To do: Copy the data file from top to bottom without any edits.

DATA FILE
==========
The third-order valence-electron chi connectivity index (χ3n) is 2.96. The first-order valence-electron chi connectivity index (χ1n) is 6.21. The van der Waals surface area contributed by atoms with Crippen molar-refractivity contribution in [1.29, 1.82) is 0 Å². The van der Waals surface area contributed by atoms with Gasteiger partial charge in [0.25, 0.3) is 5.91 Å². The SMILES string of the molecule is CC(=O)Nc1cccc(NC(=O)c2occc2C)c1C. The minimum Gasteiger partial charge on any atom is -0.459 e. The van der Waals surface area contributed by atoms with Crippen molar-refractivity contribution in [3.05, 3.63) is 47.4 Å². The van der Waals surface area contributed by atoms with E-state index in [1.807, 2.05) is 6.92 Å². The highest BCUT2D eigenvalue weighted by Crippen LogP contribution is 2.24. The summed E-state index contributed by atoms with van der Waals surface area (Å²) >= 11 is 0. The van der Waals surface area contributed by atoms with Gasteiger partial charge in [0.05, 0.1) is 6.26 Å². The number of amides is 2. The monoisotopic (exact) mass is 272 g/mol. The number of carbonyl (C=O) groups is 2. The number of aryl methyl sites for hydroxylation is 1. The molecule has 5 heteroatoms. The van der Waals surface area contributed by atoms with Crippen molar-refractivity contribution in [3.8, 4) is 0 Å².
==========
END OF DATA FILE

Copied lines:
The third-order valence-electron chi connectivity index (χ3n) is 2.96. The first-order valence-electron chi connectivity index (χ1n) is 6.21. The van der Waals surface area contributed by atoms with Crippen molar-refractivity contribution in [1.29, 1.82) is 0 Å². The van der Waals surface area contributed by atoms with Gasteiger partial charge in [0.25, 0.3) is 5.91 Å². The SMILES string of the molecule is CC(=O)Nc1cccc(NC(=O)c2occc2C)c1C. The minimum Gasteiger partial charge on any atom is -0.459 e. The van der Waals surface area contributed by atoms with Crippen molar-refractivity contribution in [3.05, 3.63) is 47.4 Å². The van der Waals surface area contributed by atoms with E-state index in [1.807, 2.05) is 6.92 Å². The highest BCUT2D eigenvalue weighted by Crippen LogP contribution is 2.24. The summed E-state index contributed by atoms with van der Waals surface area (Å²) >= 11 is 0. The van der Waals surface area contributed by atoms with Gasteiger partial charge in [0.05, 0.1) is 6.26 Å². The number of amides is 2. The monoisotopic (exact) mass is 272 g/mol. The number of carbonyl (C=O) groups is 2. The number of aryl methyl sites for hydroxylation is 1. The molecule has 5 heteroatoms. The van der Waals surface area contributed by atoms with Crippen molar-refractivity contribution in [3.8, 4) is 0 Å².